Hi, this seems to be the root of the issue:
The GetFile should find the file irrespective of the casing.
That is not actually how the method behaves. The
GetFile method just takes whatever path it has been called with, and asks the server to retrieve a file from that particular path. So in practice, SFTP servers running on Unix-like systems are case-sensitive, while SFTP servers running on Windows are case-insensitive.
To achieve the behavior you prefer, you would first have to 'resolve' the supplied file path into a form recognized by the server. To do this, you would have to iterate through all files in the directory to find out if there is a case-insensitive match, and retrieve the 'canonical' name this way. For example:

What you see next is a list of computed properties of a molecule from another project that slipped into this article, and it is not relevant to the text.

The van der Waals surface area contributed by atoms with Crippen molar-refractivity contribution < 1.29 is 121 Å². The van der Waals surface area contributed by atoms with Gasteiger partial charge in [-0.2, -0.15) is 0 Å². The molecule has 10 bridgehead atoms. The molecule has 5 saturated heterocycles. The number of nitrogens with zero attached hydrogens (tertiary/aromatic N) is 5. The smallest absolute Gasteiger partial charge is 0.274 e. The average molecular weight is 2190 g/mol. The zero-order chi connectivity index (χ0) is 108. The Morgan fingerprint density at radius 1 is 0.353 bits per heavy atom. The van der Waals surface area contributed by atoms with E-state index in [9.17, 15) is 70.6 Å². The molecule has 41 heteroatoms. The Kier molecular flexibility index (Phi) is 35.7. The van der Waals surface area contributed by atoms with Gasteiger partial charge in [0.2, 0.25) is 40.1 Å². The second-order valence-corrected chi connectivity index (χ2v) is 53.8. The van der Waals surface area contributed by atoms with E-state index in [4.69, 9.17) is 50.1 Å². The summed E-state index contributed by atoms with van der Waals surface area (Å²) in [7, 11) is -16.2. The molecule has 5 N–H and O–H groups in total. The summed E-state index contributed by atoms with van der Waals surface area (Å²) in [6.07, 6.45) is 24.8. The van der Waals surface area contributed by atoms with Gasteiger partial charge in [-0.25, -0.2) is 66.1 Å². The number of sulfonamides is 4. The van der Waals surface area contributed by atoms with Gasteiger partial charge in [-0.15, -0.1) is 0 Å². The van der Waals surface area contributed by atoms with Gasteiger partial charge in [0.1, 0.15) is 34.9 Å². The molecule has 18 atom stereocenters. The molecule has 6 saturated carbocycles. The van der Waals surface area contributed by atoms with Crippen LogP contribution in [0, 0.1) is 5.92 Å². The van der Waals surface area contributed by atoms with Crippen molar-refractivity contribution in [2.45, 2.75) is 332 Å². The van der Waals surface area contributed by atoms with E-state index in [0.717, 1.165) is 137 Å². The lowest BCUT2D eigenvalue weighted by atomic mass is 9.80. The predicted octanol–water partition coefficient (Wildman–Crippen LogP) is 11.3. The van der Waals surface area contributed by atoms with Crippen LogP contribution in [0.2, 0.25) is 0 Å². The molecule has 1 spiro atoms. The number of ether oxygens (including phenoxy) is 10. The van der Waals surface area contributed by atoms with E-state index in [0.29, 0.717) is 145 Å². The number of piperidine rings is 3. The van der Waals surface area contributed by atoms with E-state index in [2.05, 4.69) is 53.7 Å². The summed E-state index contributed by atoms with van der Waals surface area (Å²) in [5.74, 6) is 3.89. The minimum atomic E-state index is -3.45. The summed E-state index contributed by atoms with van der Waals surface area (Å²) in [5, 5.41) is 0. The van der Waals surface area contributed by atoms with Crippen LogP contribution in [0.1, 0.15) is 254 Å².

// connect to the server
var sftp = new Sftp();
// input path and file name
string path = "/pub/example";
string myFileName = "README.txt";
// try matching the supplied file name to an actual file name at the SFTP server
string fileName = myFileName;
foreach (string actualFileName in sftp.GetNameList(path))
if (myFileName.Equals(actualFileName, StringComparison.CurrentCultureIgnoreCase))
// use the actual file name instead of input file name
fileName = actualFileName;
// download the file
sftp.GetFile(path + "/" + fileName, myFileName);
However, watch out for culture-related issues when comparing those strings. For example, for most users, "I" and "i" represent different casings of the same letter. But for a Turkish user, it's different: "I" is an uppercase of "ı", while "İ" is an uppercase of "i". Depending on your scenario, using InvariantCultureIgnoreCase instead of CurrentCultureIgnoreCase migth be a better option, as it produces consistent results.